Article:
Quote from Sports Car World June 1971
“Four cylinders … fair enough. Air-cooled? Well, it’s been done. Transversely-mounted engine? That’s been done, too. Forced-induction air-cooling? Not all that new. Front-wheel drive? Not new. Four carbs on a four-banger? Standard procedure, for Honda. Dry-sump? Been popular in performance cars for donkey’s years. Cross-over swing axles? Extremely rare!..
But combine all these features in one super-sporty little coupe, and you’ve got what looks on paper to be the weirdest little motor car ever!”
The 1300 was Honda’s first attempt at producing a conventional sedan to compete with the Toyota Corona and the Nissan Bluebird, and the company was very ambitious, with Soichiro Honda involved in many aspects of the car’s design, to include engineering efforts for both the product and assembly procedures. Changes were made multiple times, sometimes on a daily basis, which hampered efforts in production. Mr. Honda was adamant that the engine needed to be air-cooled instead of water, claiming that “since water-cooled engines eventually use air to cool the water, we can implement air cooling from the very beginning and suddenly, here was Honda coming from nowhere and building a more advanced car. At that time, the most powerful engine in Toyota’s rival Corona was a 1.6-litre inline-4 with a paltry 90bhp. For the production 1300, Honda wasn’t satisfied with the 100bhp Series 77 engine. In the months leading up to the car’s May 1969 introduction, Honda fought against delays as his engineers readied a 116bhp version of the Series 99 engine. The most aggressive model to roll off assembly lines, the 1300 Coupe 9, featured this very powerplant.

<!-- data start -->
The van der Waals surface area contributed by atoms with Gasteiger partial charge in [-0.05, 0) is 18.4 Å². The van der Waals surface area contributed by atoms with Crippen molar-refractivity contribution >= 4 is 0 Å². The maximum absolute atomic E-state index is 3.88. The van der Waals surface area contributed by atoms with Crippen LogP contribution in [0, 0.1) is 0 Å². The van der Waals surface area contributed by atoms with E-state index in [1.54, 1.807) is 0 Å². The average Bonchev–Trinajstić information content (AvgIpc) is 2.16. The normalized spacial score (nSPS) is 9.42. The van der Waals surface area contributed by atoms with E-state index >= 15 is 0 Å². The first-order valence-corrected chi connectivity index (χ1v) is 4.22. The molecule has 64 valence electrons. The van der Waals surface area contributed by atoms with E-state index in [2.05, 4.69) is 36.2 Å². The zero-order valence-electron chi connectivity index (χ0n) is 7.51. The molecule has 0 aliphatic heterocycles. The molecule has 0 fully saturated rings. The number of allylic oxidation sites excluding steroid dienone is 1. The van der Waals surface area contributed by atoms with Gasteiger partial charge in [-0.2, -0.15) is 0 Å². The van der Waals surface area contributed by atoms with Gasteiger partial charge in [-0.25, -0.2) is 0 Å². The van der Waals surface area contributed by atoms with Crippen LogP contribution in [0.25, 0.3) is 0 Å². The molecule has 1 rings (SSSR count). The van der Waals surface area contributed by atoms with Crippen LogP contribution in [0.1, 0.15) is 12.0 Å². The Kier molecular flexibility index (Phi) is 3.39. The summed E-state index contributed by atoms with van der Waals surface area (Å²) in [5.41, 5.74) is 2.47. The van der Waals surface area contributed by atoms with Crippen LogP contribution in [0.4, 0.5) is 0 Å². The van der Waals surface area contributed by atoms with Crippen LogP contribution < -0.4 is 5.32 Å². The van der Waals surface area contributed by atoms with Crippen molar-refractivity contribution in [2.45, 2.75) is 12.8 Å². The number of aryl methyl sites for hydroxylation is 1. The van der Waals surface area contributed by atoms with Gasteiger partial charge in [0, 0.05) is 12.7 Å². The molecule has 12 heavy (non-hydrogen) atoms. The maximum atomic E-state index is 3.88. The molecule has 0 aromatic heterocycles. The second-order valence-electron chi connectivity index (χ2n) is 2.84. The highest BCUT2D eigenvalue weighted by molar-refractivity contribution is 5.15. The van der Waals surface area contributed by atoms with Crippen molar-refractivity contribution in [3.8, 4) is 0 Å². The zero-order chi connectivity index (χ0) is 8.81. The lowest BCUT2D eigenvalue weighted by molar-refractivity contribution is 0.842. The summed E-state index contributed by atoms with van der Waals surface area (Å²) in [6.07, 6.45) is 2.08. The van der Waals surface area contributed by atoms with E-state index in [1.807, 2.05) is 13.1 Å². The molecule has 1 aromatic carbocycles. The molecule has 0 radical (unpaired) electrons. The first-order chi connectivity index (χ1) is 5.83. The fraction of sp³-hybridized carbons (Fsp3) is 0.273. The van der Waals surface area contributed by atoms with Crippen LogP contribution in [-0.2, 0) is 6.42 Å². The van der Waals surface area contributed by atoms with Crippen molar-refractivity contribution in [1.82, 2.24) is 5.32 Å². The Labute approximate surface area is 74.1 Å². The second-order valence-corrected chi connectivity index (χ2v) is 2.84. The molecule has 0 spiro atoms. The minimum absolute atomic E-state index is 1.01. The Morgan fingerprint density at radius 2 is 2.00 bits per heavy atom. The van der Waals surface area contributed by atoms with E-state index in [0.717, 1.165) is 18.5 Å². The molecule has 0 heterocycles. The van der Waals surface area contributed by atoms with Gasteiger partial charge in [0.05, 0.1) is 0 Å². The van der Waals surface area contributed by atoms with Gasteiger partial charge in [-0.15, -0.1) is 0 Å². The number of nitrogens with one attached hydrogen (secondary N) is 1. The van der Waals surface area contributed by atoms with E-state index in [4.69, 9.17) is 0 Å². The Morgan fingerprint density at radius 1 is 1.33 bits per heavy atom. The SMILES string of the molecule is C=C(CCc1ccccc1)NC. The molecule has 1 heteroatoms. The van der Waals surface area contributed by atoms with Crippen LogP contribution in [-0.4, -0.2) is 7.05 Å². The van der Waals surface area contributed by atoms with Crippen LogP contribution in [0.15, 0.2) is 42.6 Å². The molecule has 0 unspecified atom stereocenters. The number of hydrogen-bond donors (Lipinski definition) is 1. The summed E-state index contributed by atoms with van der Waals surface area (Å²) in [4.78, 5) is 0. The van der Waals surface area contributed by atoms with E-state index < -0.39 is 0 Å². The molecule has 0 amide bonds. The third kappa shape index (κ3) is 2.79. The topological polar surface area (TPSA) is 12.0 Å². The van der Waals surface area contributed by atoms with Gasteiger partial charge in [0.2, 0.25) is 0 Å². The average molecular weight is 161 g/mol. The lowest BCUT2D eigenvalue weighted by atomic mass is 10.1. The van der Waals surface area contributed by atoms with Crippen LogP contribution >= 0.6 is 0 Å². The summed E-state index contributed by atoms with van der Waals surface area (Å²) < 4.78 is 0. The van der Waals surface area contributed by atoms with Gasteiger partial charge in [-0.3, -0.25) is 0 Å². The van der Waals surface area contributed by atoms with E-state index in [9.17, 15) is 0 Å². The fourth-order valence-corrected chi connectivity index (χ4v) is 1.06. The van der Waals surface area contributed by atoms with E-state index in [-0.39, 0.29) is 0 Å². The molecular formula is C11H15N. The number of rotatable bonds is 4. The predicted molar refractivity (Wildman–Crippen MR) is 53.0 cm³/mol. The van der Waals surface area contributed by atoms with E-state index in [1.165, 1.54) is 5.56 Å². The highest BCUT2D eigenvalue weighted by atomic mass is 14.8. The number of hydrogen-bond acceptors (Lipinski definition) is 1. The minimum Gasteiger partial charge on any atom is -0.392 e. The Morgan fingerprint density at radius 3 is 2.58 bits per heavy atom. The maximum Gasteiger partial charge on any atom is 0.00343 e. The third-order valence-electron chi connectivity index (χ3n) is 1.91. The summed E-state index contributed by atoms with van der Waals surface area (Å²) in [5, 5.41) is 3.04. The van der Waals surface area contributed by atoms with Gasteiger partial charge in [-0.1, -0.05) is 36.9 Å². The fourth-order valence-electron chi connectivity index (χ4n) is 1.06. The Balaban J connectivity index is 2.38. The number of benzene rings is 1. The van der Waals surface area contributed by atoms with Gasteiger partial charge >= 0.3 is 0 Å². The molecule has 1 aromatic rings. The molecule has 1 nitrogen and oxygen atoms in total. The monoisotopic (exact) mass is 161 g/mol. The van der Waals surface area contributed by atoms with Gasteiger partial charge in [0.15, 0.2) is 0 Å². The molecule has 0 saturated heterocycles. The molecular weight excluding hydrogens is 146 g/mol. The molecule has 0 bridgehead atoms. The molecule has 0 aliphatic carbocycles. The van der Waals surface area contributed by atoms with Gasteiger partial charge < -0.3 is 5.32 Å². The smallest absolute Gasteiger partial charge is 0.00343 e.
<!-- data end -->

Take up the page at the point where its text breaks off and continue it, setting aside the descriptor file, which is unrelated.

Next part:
Honda made 7881 Coupe 9’s out of over 45,000 Coupe 7’s and 9’s from 1969 to 1973. All were right-hand drive. On the open road you would quickly be tempted to keep the engine running in the 5000-7500 rev range in third and top if you wanted to clock impressive times. The brakes were just as good as the performance: they would stop the car from 60mph in just 3 seconds. Inside the steering wheel was mounted very high, but not to the point that you could not get into a comfortable driving position. Superb and incredible. Not our words, but those of motoring journalists after getting behind the wheel of the diminutive front wheel drive air-cooled Japanese Coupe. The market for classic Japanese cars has exploded. This example is not only an exciting restoration project and exhilarating drive but is likely to attract considerable investment yield in years to come.